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ICC Weighs Sending Gbagbo Case to Trial



The International Criminal Court (ICC) has opened a hearing to decide if there is enough evidence to try Laurent Gbagbo, former president of Ivory Coast, on charges of crimes against humanity. Mr. Gbagbo was present as the hearing got underway Tuesday in The Hague.

He faces four counts of crimes against humanity for his alleged role in violence that followed his defeat in Ivory Coast's 2010 presidential election.

The violence erupted when he refused to leave office after losing a runoff vote to current President Alassane Ouattara. More than 3,000 people died and more than one million were displaced as pro-Gbagbo forces battled Ouattara supporters.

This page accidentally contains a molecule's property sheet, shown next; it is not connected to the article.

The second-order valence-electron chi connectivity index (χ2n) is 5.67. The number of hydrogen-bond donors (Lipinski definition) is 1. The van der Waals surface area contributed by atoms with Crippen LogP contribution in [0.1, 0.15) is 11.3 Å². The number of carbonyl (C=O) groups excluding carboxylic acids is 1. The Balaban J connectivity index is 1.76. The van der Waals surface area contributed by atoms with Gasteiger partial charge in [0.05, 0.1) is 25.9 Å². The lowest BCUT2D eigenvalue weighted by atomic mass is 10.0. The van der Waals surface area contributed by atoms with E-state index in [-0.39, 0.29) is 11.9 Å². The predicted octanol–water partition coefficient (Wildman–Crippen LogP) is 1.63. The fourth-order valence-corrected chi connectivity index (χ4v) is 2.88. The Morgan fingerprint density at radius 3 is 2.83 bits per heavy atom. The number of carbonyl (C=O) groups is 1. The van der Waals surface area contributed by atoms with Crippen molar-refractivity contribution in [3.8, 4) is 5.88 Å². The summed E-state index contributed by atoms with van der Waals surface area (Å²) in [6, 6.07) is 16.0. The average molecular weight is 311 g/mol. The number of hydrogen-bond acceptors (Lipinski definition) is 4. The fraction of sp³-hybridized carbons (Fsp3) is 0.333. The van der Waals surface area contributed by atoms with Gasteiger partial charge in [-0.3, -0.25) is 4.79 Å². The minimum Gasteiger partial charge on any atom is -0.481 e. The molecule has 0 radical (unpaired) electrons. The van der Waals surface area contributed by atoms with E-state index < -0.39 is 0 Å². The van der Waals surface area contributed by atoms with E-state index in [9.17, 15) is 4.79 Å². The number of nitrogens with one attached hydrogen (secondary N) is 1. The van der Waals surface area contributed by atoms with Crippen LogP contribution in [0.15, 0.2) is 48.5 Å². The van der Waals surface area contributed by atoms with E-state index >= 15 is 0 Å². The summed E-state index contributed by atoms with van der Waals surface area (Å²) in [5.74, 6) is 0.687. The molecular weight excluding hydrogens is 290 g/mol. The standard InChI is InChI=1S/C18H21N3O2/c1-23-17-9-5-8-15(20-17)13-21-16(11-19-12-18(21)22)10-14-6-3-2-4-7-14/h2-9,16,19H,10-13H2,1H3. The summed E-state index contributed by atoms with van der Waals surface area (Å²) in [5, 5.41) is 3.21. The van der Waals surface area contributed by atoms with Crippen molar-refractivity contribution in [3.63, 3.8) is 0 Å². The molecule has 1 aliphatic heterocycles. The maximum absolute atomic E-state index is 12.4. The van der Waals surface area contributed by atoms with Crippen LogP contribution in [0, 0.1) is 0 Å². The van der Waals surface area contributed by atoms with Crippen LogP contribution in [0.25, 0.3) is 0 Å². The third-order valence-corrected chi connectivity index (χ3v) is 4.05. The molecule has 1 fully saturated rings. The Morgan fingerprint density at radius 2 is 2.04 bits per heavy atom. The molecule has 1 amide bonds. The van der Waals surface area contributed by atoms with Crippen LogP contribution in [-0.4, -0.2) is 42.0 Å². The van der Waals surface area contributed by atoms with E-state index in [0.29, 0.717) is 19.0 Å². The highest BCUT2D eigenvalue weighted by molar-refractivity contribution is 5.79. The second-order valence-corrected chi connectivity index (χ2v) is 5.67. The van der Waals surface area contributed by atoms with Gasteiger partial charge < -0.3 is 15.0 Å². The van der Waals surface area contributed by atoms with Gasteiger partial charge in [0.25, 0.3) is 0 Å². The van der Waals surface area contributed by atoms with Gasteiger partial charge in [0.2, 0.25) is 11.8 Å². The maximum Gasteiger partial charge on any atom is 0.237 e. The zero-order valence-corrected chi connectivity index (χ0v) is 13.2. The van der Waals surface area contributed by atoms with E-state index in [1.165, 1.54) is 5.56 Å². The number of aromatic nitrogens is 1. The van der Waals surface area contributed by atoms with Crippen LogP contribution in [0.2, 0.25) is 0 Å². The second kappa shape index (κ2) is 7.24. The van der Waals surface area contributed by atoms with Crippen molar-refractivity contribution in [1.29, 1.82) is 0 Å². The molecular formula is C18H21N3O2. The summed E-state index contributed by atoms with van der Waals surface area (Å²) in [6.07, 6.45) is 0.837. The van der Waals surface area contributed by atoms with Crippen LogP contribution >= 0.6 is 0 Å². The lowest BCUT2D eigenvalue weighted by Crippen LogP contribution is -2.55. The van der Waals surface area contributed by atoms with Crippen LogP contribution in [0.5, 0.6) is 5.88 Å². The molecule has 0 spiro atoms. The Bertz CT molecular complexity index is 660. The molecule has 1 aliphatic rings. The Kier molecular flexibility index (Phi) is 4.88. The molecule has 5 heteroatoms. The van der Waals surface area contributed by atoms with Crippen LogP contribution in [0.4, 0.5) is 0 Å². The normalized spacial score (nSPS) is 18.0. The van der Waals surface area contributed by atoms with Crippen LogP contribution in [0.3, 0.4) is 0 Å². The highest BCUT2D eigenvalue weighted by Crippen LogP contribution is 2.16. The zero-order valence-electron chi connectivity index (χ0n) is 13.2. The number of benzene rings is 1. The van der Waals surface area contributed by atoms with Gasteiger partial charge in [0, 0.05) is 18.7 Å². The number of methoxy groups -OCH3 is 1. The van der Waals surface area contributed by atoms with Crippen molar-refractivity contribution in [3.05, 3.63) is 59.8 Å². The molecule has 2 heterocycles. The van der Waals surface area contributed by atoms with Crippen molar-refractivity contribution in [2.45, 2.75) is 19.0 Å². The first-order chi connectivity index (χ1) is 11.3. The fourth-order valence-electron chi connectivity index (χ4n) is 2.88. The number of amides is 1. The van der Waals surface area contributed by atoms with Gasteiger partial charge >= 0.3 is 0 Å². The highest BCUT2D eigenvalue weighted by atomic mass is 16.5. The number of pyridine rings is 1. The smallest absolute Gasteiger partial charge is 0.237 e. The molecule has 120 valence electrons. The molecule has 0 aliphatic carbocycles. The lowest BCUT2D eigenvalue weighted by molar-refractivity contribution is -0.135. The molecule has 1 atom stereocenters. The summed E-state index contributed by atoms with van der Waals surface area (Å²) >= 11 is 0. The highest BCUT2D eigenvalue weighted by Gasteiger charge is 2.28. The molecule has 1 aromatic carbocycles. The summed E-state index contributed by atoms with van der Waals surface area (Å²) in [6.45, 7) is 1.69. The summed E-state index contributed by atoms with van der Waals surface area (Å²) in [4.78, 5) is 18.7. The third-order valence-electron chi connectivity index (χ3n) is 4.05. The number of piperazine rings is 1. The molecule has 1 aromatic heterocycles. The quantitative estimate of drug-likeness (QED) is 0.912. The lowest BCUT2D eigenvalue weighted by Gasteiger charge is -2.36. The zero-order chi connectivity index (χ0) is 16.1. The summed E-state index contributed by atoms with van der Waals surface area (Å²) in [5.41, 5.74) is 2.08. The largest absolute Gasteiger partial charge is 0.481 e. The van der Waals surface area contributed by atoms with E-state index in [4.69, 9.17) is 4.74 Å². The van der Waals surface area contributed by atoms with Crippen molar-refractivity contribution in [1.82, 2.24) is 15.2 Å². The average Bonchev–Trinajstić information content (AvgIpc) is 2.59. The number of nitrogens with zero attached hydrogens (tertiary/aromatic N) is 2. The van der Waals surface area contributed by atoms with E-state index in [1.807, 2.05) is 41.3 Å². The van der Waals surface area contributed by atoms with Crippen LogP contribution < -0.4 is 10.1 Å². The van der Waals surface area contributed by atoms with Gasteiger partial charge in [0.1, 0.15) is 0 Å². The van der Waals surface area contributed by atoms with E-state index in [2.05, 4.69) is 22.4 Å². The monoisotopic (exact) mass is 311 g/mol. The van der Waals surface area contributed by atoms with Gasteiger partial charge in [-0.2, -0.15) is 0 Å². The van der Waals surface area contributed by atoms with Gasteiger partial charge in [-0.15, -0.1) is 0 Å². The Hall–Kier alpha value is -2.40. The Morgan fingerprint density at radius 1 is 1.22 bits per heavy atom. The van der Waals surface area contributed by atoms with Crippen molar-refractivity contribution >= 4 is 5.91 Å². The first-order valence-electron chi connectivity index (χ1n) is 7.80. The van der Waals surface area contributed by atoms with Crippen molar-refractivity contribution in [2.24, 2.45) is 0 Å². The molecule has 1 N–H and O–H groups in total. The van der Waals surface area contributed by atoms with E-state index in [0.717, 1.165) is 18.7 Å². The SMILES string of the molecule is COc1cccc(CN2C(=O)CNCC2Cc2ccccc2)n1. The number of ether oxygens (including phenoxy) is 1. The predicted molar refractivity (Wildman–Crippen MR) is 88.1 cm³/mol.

The former president insists he is innocent.

Several-hundred Gbagbo supporters protested outside of the court as the session got underway.

Mr. Gbagbo was captured in Abidjan in 2011 with the help of French forces, and was extradited to the Hague.

The hearing is taking place just days after Ivory Coast became the 122nd state to ratify the statute that established the International Criminal Court.

France welcomed Ivory Coast's decision to become part of the ICC, saying it confirmed a commitment to "fight against impunity."

The ICC has also indicted Mr. Gbagbo's wife, Simone Gbagbo, for crimes against humanity.

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